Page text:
Safety analysts are looking to assess fatigue risks for European air traffic controllers, particularly in light of advances in technology and future evolution of the operational environment.

Some 18,000 controllers operate in Europe and a comprehensive view of the way fatigue risk is managed – five years since the introduction of mandatory provisions – will serve to evaluate the need for further guidance or regulation.

Controllers must remain alert and effective during duty periods and be prepared to handle unexpected situations, says the European Union Aviation Safety Agency.

“Their work is usually organised in rosters which, in many cases, include night shifts and rotating shifts, exposing the [controller] to various levels of stress and boredom, and to the risk of fatigue,” it states.

Eurocontrol air traffic controller-c-Eurocontrol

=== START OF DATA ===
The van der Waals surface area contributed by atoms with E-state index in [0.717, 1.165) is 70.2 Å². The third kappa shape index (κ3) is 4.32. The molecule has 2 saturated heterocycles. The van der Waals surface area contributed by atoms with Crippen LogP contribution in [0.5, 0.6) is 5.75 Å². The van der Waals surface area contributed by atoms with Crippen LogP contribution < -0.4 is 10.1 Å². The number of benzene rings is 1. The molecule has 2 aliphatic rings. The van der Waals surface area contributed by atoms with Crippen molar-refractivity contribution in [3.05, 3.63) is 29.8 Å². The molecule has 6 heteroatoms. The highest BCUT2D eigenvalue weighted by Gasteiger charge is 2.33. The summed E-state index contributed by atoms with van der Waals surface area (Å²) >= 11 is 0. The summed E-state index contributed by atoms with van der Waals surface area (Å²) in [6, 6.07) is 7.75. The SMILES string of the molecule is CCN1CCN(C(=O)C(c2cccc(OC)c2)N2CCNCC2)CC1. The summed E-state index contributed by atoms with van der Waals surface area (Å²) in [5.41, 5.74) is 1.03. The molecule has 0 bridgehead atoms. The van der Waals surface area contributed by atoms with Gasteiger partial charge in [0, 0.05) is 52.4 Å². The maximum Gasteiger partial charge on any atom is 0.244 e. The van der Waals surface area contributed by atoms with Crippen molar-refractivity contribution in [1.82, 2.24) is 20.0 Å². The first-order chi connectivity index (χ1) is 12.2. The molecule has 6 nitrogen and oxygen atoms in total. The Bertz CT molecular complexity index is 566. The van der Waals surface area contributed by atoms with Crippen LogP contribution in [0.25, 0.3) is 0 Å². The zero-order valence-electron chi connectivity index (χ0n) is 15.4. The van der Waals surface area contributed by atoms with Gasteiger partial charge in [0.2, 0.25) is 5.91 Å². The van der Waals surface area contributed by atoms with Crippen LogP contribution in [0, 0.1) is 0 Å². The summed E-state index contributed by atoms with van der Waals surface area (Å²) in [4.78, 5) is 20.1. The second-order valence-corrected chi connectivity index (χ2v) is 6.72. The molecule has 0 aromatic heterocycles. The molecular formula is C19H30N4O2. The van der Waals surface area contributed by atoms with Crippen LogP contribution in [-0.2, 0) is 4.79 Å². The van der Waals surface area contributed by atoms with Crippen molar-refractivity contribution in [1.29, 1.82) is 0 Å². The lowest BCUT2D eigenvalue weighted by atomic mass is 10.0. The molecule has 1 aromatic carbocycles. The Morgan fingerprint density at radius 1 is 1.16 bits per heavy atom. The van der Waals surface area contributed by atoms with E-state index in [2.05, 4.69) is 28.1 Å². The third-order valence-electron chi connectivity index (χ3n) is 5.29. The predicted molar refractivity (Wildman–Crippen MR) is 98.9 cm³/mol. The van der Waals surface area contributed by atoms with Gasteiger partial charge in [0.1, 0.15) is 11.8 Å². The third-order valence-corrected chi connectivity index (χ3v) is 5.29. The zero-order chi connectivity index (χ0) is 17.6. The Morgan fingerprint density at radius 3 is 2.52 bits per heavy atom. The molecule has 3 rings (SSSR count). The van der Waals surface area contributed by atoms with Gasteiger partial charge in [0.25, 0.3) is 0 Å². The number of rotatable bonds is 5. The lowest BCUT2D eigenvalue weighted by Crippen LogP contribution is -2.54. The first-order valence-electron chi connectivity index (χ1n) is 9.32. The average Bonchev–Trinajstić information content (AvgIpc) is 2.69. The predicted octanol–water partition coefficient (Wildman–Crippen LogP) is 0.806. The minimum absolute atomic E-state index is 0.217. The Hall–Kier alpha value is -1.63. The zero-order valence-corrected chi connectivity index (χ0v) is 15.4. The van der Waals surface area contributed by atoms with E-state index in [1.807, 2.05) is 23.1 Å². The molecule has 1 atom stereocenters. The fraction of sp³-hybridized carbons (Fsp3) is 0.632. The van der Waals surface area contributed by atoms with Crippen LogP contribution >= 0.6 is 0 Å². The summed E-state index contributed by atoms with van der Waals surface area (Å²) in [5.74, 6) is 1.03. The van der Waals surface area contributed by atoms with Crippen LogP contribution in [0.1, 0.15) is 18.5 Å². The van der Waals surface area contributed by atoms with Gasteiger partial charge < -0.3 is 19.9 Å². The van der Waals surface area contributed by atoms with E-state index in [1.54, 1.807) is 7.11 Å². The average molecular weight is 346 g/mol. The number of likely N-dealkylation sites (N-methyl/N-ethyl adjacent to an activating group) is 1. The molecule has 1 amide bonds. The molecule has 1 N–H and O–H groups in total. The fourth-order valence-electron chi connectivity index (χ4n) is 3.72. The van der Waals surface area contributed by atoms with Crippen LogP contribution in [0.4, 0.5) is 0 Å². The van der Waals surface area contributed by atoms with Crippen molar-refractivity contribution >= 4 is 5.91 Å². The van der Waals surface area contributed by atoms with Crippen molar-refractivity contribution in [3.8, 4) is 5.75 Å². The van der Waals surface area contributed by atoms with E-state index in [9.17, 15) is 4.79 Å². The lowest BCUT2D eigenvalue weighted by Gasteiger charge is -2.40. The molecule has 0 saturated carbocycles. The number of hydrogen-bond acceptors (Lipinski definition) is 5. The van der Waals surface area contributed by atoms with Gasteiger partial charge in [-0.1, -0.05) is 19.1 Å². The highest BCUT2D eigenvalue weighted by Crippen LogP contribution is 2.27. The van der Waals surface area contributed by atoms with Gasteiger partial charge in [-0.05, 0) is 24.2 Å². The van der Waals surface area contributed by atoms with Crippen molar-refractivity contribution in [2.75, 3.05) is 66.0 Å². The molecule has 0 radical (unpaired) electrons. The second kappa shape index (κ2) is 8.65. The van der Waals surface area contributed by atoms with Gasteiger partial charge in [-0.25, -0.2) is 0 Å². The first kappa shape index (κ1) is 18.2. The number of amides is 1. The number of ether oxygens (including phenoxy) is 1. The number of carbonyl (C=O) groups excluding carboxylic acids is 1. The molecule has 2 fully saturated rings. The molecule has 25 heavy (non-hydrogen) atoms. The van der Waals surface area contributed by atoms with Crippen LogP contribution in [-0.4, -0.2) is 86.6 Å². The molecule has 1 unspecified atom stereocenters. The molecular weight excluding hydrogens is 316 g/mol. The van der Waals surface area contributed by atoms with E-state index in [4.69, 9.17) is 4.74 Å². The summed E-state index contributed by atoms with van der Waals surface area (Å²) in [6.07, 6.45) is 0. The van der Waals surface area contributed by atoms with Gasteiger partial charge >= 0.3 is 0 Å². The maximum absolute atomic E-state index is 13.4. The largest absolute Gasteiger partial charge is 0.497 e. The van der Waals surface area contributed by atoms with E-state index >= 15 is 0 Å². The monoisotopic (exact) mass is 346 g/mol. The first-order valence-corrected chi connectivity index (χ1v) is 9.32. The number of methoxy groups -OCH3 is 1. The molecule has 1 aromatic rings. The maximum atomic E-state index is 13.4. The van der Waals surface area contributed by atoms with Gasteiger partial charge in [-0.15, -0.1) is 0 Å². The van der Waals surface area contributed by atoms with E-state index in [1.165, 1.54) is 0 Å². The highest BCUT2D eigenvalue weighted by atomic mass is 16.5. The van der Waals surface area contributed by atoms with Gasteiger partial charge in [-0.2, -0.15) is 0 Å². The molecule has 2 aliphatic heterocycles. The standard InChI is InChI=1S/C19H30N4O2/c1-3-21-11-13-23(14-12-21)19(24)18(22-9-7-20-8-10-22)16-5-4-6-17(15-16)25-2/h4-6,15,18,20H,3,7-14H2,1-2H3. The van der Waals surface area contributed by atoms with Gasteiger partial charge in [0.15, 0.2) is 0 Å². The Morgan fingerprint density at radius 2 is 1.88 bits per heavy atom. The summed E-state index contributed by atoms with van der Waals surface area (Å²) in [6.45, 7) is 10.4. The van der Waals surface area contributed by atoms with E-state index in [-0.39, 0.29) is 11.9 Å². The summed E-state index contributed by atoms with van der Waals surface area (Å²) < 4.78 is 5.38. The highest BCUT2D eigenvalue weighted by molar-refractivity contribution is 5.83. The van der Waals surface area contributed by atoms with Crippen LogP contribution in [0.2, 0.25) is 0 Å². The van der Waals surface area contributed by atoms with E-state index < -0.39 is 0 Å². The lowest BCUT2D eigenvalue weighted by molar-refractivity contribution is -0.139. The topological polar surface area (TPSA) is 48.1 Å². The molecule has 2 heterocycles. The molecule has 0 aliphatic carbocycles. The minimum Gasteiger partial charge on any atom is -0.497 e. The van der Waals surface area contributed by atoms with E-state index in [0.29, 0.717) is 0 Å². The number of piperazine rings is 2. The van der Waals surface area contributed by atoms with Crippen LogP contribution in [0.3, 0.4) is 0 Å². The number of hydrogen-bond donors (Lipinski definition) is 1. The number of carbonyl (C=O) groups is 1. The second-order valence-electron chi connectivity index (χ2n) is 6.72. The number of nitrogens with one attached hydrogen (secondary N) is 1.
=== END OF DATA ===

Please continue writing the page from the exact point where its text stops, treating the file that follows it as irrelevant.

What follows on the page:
Source: Eurocontrol

Effects of new technology are among aspects the study will encompass

EASA is inviting interested parties to conduct a research study on controller fatigue which will explore three aspects.

It will assess the implementation of European Union regulations, looking at how provisions – such as rostering strategies – have been put in place across a representative group of air navigation services providers, and compare the current regulatory framework with the previous one.

This evaluation will include at least 10 air navigation providers serving at least half of en route EU traffic, including three of the seven largest, as well as 15 airport air traffic control services handling at least 25% of EU traffic.

The study will collect supporting scientific data relating to controller fatigue-risk assessment, in order to understand cause and effect, as well as prevention and mitigation, to support safety-management processes including construction of optimal rostering.

EASA also wants the study to assess the relationship between advanced technology – such as artificial intelligence, virtual reality, and machine-learning – and the controller, identifying and analysing the contribution of such technologies to workload or fatigue when carrying out different tasks.

It expects to sign a contract award for the research project around November or December this year.